Postby legoboyvdlp » Thu Mar 21, 2019 6:12 pm

The somewhat mistifying thing is that with two sources of AOA available the system only uses one -- it alternates between left and right each flight. That is a terrible idea - a system like that needs redundancy.
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Re: Boeing Jets Lacked 2 Safety Features sold as Extra

Postby wlbragg » Thu Mar 21, 2019 7:01 pm

So, one faulty AOA sensor, and MCAS system is going nuts thinking the aircraft is reaching flight envelop limit with high incidence. AOA indicator or not, it would not have changed that behaviour.


That is even worse, why didn't the pilots know where the big red OFF button is?
Any automated system that can control the critical control surfaces of the aircraft at such a low altitude needs to be fully understood. This new automated system effectively took thousands of hours of pilot experience and reduced it to a single switch that none of them new about.

There is really no excuse here if this second crash is understood to be the same cause as the first, pilots not understanding the system and how to shut it off.
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Re: Boeing Jets Lacked 2 Safety Features sold as Extra

Postby GinGin » Thu Mar 21, 2019 7:28 pm

Well, even if they didn't really know about the MCAS system, the procedure for an airspeed unreliable ( Following a problem with the AOA vane) and Stab trim Runaway ( consequence of the MCAS trimming down) are supposed to be known as they are memory items


Image


After the Lion Crash, Bulletin Boeing was sent to put a stress on those procedures in cas it will happen again.

https://theaircurrent.com/aviation-safety/boeing-nearing-737-max-fleet-bulletin-on-aoa-warning-after-lion-air-crash/


The switchtes to disconnect the electric motor from AP and manual electric trim ( that is used by MCAS) are there ( Stab trim cutout switches)

Image



That still didn't explain the lack of redundance, based one jsut one AOA and lack of information in the FCOM and additional training for pilot coming from 737 NG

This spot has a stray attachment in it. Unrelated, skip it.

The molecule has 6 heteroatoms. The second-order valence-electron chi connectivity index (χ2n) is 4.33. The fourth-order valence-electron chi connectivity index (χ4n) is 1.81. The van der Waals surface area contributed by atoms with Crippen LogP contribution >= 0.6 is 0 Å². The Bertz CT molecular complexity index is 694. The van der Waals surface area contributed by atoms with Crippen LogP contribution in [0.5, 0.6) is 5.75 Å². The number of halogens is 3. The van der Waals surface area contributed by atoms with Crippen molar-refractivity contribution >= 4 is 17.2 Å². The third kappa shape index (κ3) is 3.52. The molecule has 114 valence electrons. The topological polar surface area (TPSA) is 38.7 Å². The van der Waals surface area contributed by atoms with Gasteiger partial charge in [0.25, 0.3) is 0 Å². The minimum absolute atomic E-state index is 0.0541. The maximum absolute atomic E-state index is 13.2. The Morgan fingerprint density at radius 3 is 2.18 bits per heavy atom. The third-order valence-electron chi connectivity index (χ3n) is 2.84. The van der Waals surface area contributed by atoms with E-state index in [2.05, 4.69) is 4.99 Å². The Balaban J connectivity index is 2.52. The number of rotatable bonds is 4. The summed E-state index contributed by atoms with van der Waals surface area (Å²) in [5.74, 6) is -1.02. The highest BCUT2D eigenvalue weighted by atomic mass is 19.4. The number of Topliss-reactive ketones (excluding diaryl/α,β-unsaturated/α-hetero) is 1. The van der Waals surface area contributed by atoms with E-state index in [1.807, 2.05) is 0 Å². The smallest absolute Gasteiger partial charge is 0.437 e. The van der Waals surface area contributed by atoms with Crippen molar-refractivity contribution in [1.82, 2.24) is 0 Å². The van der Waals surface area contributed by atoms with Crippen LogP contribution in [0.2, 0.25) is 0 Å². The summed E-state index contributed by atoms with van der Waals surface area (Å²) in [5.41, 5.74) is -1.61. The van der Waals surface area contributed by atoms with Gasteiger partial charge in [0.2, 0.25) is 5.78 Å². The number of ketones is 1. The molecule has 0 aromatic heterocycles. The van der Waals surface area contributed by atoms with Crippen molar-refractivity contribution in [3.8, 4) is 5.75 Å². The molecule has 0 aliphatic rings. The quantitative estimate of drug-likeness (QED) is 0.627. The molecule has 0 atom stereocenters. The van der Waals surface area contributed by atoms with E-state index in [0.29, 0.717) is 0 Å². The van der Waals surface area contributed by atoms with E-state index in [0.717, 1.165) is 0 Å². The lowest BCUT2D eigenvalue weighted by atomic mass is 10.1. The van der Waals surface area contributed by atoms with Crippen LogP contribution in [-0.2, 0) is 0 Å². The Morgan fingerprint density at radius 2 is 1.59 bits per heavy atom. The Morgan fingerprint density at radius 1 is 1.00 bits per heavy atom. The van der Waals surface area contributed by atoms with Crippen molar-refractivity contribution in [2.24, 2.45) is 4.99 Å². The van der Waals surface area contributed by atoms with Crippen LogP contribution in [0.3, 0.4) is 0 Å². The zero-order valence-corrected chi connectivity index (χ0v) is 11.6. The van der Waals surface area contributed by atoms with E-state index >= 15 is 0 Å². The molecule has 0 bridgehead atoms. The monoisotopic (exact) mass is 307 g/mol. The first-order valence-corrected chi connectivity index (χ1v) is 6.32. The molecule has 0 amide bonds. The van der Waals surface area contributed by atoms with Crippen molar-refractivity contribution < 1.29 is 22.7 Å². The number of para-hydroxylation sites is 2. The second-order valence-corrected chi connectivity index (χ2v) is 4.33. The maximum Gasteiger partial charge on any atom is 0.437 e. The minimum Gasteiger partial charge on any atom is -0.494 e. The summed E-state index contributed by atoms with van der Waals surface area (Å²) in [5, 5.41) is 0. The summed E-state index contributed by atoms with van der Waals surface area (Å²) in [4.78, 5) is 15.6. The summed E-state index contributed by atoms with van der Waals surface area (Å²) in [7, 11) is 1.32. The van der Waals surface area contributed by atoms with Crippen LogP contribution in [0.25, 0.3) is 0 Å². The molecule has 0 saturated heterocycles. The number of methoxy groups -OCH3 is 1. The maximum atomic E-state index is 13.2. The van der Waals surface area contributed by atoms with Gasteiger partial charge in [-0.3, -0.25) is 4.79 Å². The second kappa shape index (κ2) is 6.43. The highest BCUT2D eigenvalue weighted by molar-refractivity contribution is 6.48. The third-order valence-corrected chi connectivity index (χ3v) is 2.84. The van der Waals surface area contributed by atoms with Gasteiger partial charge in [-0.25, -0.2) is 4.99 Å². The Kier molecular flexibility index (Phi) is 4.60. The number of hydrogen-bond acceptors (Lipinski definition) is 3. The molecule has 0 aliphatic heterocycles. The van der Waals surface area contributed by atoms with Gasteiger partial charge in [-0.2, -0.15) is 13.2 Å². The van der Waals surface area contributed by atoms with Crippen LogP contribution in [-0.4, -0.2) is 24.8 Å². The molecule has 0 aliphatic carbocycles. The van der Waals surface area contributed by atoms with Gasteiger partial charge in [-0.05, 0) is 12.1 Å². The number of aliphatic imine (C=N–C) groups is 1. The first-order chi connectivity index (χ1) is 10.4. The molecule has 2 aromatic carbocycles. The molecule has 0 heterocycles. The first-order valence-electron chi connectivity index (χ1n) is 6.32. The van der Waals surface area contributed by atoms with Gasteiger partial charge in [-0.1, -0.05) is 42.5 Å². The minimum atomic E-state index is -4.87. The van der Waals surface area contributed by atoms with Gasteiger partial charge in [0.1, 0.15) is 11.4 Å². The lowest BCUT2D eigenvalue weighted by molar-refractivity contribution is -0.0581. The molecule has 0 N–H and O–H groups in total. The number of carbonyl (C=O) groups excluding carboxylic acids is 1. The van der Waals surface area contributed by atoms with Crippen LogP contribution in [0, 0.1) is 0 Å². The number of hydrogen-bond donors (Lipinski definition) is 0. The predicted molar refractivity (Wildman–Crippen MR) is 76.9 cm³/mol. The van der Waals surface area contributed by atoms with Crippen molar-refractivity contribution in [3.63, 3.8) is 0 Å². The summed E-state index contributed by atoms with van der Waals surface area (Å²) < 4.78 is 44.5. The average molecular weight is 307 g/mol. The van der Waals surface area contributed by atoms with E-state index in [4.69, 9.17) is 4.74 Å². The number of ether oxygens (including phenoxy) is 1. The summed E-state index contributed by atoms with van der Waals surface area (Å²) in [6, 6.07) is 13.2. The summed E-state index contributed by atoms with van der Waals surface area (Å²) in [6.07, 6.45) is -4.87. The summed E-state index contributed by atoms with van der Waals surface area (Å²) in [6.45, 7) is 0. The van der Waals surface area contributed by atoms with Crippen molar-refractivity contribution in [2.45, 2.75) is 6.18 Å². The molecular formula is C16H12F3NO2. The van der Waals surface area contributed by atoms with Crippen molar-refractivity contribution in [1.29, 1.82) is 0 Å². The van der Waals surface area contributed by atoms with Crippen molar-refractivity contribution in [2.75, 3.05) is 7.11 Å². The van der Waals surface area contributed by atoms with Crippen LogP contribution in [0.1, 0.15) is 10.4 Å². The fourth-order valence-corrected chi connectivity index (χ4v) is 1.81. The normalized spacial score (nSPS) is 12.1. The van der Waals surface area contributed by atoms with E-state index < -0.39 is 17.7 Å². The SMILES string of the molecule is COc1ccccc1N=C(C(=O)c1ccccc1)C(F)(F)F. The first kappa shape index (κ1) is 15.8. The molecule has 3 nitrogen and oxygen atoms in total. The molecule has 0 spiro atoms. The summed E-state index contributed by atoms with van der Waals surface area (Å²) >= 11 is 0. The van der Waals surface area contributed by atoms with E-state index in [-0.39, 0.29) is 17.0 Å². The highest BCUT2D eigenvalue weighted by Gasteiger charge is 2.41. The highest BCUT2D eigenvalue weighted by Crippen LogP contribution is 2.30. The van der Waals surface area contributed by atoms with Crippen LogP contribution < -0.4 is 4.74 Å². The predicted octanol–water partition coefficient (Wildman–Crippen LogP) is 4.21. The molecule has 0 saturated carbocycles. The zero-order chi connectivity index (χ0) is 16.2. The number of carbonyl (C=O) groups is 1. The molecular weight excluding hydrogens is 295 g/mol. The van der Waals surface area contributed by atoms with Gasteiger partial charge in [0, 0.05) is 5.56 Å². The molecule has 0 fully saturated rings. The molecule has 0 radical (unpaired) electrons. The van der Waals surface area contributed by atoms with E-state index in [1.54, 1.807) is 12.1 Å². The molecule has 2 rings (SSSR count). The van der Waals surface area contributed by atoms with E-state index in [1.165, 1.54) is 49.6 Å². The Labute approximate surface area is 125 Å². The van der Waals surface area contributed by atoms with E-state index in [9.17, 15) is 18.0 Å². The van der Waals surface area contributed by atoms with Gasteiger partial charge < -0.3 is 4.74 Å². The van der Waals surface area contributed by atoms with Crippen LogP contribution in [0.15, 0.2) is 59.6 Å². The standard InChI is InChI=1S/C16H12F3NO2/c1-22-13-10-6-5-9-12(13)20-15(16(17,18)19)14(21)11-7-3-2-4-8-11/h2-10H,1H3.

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Re: Boeing Jets Lacked 2 Safety Features sold as Extra

Postby WoodSTokk » Thu Mar 21, 2019 7:37 pm

wlbragg wrote in Thu Mar 21, 2019 7:01 pm:That is even worse, why didn't the pilots know where the big red OFF button is?
Any automated system that can control the critical control surfaces of the aircraft at such a low altitude needs to be fully understood. This new automated system effectively took thousands of hours of pilot experience and reduced it to a single switch that none of them new about.

There is really no excuse here if this second crash is understood to be the same cause as the first, pilots not understanding the system and how to shut it off.


I think thats an missunderstanding (or bad wording of Boeing).
There is a NNC (Non Normal Checklist) in the handbook with the title 'Stabilizer trim runaway'.
If you follow this NNC, you will switch both to 'CUTOFF'.

But whats your meaning of 'runaway' ?
Normally a runaway is if the trimwheel continously rotate until it reach the end.
But MCAS doesn't do that. It rotates the wheel just a little bit, wait 10 seconds and rotate again a little bit.
IMHO this behavior is NOT a runaway, it's a sneakaway.
It can be that the pilots of both accident had the same meaning/understanding of 'runaway' and jump over that checklist.

Addition to that, a pilot will look in the handbook if the aircraft is stable with a nice attitude.
The problem starts directly after take off. As the problems began the aircraft was never stable and maximum 1000 AGL.
The pilots havn't time to look into the handbook. They have all tryed to stabilize the aircraft.

BTW, on the previous flight of LionAir (LNI043 from Denpasar to Jakarta) the crew has the same problems.
The Pilot switched to CUTOFF and the FO is flown manually to Jakarta.